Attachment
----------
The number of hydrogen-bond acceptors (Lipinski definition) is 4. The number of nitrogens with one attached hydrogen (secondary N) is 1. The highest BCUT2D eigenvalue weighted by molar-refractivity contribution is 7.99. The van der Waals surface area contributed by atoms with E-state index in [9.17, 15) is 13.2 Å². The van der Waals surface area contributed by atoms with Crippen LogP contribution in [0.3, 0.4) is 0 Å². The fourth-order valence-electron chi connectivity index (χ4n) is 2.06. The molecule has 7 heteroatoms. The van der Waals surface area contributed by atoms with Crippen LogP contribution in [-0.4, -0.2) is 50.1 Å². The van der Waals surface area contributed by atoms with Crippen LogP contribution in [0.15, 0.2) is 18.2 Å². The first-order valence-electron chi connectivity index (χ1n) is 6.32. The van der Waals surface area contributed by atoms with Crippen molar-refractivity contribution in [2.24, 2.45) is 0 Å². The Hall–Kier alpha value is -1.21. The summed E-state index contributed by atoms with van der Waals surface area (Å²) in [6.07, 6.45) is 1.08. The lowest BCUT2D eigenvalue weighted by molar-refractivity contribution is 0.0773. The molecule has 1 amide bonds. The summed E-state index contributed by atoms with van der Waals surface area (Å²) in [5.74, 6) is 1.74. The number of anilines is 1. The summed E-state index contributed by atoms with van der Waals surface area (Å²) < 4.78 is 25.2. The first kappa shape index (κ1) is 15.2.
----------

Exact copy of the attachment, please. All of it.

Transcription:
The number of hydrogen-bond acceptors (Lipinski definition) is 4. The number of nitrogens with one attached hydrogen (secondary N) is 1. The highest BCUT2D eigenvalue weighted by molar-refractivity contribution is 7.99. The van der Waals surface area contributed by atoms with E-state index in [9.17, 15) is 13.2 Å². The van der Waals surface area contributed by atoms with Crippen LogP contribution in [0.3, 0.4) is 0 Å². The fourth-order valence-electron chi connectivity index (χ4n) is 2.06. The molecule has 7 heteroatoms. The van der Waals surface area contributed by atoms with Crippen LogP contribution in [-0.4, -0.2) is 50.1 Å². The van der Waals surface area contributed by atoms with Crippen LogP contribution in [0.15, 0.2) is 18.2 Å². The first-order valence-electron chi connectivity index (χ1n) is 6.32. The van der Waals surface area contributed by atoms with Crippen molar-refractivity contribution in [2.24, 2.45) is 0 Å². The Hall–Kier alpha value is -1.21. The summed E-state index contributed by atoms with van der Waals surface area (Å²) in [6.07, 6.45) is 1.08. The lowest BCUT2D eigenvalue weighted by molar-refractivity contribution is 0.0773. The molecule has 1 amide bonds. The summed E-state index contributed by atoms with van der Waals surface area (Å²) in [5.74, 6) is 1.74. The number of anilines is 1. The summed E-state index contributed by atoms with van der Waals surface area (Å²) < 4.78 is 25.2. The first kappa shape index (κ1) is 15.2.